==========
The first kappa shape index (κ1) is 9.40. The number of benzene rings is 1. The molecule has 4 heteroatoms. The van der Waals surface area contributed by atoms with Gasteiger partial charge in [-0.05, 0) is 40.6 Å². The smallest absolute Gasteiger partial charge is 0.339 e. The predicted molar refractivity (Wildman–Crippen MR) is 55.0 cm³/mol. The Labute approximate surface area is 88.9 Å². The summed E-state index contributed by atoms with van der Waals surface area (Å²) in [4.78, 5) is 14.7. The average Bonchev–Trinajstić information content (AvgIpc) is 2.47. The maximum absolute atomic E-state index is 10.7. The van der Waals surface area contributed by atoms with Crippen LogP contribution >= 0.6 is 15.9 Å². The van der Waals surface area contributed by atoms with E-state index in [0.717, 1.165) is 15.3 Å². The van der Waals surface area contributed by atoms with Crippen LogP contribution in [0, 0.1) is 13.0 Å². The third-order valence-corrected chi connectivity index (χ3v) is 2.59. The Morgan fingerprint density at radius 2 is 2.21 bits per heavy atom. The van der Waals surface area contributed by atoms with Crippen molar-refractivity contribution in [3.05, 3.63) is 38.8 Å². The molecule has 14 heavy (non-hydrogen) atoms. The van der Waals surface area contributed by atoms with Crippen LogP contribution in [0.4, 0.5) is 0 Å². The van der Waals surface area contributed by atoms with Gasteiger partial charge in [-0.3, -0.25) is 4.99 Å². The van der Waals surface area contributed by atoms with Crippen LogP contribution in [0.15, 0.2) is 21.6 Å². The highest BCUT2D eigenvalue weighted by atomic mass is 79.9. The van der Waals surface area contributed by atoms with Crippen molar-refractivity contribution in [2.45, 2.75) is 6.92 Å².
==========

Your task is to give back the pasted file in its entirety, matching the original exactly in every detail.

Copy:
The first kappa shape index (κ1) is 9.40. The number of benzene rings is 1. The molecule has 4 heteroatoms. The van der Waals surface area contributed by atoms with Gasteiger partial charge in [-0.05, 0) is 40.6 Å². The smallest absolute Gasteiger partial charge is 0.339 e. The predicted molar refractivity (Wildman–Crippen MR) is 55.0 cm³/mol. The Labute approximate surface area is 88.9 Å². The summed E-state index contributed by atoms with van der Waals surface area (Å²) in [4.78, 5) is 14.7. The average Bonchev–Trinajstić information content (AvgIpc) is 2.47. The maximum absolute atomic E-state index is 10.7. The van der Waals surface area contributed by atoms with Crippen LogP contribution >= 0.6 is 15.9 Å². The van der Waals surface area contributed by atoms with E-state index in [0.717, 1.165) is 15.3 Å². The van der Waals surface area contributed by atoms with Crippen LogP contribution in [0, 0.1) is 13.0 Å². The third-order valence-corrected chi connectivity index (χ3v) is 2.59. The Morgan fingerprint density at radius 2 is 2.21 bits per heavy atom. The van der Waals surface area contributed by atoms with Crippen molar-refractivity contribution in [3.05, 3.63) is 38.8 Å². The molecule has 14 heavy (non-hydrogen) atoms. The van der Waals surface area contributed by atoms with Crippen LogP contribution in [0.4, 0.5) is 0 Å². The van der Waals surface area contributed by atoms with Gasteiger partial charge in [-0.3, -0.25) is 4.99 Å². The van der Waals surface area contributed by atoms with Crippen LogP contribution in [0.15, 0.2) is 21.6 Å². The highest BCUT2D eigenvalue weighted by atomic mass is 79.9. The van der Waals surface area contributed by atoms with Crippen molar-refractivity contribution in [2.45, 2.75) is 6.92 Å².